Jewell Parker Rhodes is an amazing writer and the praise she’s getting for this book is well deserved! Her words are concise and gorgeously presented in this middle reader novel about Black Lives Matter. Twelve-year-old Jerome is shot by a police officer when the latter mistakes his toy gun for a real one. As a ghost, Jerome seeks to understand injustice with Emmett Till at his side. An important book for every home and classroom. — Kim T.
Every Friday, all six kids in Mrs. Laverne’s class go to the ARTT room to talk about real issues in their lives, including immigration, racial profiling and bullying. I was moved by the honesty expressed by these students and the friendships they form. — Jen H.
For anyone who wants to get a leg up on their aspiration to become an agent of international espionage — or just wants to learn some cool stuff and laugh their head off, this book is perfect. It’s full of actual true spy stories as well as super fun and informative how-tos on such subjects as disguise, lie-detection, and self-defense. Even for non-spies, this book is stuffed full of fascinating facts and lots of wackiness and is just plain fun. — Gigi L.
Kate DiCamillo's new book is incredible — of course it is. It's a companion book to the already outstanding Raymie Nightingale, but you don't have to read it first to love Louisiana — it will just enhance your reading experience. It's at times sad and trying, hopeful and heartwarming, and it's filled with such real characters and told through Louisiana's distinct voice. DiCamillo's books should not only be read by kids, but adults too, and this is no exception. There's so much to love here, with themes of self-discovery and home, expertly told by one of the best writers for kids, ever. — Jordan S.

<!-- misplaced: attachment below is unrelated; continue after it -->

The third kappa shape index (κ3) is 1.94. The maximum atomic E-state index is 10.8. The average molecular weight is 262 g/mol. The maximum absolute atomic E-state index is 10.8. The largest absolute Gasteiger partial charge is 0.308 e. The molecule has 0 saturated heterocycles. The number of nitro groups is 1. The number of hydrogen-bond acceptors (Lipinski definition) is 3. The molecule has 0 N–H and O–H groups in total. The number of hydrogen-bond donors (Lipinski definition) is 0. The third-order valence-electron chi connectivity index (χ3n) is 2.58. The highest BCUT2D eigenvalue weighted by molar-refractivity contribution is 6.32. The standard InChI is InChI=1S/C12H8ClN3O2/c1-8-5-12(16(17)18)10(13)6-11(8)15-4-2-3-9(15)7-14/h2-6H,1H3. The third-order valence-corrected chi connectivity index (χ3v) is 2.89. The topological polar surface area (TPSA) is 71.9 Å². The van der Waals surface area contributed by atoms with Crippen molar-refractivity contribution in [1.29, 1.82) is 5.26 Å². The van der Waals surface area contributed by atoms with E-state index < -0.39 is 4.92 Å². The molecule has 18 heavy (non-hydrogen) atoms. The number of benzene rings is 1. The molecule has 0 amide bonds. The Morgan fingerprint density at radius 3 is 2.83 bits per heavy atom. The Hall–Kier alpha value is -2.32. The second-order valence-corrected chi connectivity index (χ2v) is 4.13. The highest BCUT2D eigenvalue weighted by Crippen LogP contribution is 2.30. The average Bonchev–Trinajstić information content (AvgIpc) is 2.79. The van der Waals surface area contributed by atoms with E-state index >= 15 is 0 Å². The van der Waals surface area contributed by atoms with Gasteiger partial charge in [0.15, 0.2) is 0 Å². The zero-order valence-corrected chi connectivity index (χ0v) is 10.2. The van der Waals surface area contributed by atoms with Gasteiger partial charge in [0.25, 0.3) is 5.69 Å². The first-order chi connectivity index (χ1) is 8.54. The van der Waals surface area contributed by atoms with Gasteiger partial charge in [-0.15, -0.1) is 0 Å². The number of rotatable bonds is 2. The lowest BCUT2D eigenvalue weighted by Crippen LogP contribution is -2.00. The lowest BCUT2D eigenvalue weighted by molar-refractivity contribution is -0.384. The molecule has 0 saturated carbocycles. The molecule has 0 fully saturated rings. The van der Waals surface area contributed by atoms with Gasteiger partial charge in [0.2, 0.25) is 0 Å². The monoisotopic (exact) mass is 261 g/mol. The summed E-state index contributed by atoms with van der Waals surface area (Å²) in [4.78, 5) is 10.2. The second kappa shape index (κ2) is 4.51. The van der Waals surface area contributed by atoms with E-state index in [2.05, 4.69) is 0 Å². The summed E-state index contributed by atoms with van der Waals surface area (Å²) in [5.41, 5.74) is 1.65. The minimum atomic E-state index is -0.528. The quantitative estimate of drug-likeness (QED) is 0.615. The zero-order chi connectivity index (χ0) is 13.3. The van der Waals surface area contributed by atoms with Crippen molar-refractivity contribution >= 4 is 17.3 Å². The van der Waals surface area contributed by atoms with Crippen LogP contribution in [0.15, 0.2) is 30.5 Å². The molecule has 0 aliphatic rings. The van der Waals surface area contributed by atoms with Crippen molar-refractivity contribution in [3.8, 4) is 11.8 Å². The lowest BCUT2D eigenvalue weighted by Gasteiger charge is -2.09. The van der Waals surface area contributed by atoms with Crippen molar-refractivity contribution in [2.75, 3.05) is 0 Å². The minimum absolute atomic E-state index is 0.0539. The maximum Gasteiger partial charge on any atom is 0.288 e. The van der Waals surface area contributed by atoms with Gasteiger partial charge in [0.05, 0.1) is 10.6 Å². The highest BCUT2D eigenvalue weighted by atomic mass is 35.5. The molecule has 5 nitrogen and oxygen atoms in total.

Felicity the star-watching cat leads readers through the pages of this fun and exceptionally informative book on the night sky. The illustrations are kid-friendly and just realistic enough to familiarize readers with the appearance of the real thing. A Cat’s Guide to the Night Sky presents all the important who, what, when, where, and whys in clear and easy prose that respects the intelligence of its young readers. This book is perfect for a child who loves science, especially stars and space, or a young reader with a curiosity towards the natural world. — Stephanie C.
Set against a backdrop of hockey and pies — with a soundtrack that’s all Beyoncé — # Hockey follows Eric “Bitty” Bittle as he navigates coming to college, coming out, and coming to terms with his feelings for his team captain, Jack. Funny, charming, and honest, Ngozi Ukazu’s heartfelt coming-of-age comic is one of a kind: a genuine gift to the reader and an absolute joy to experience.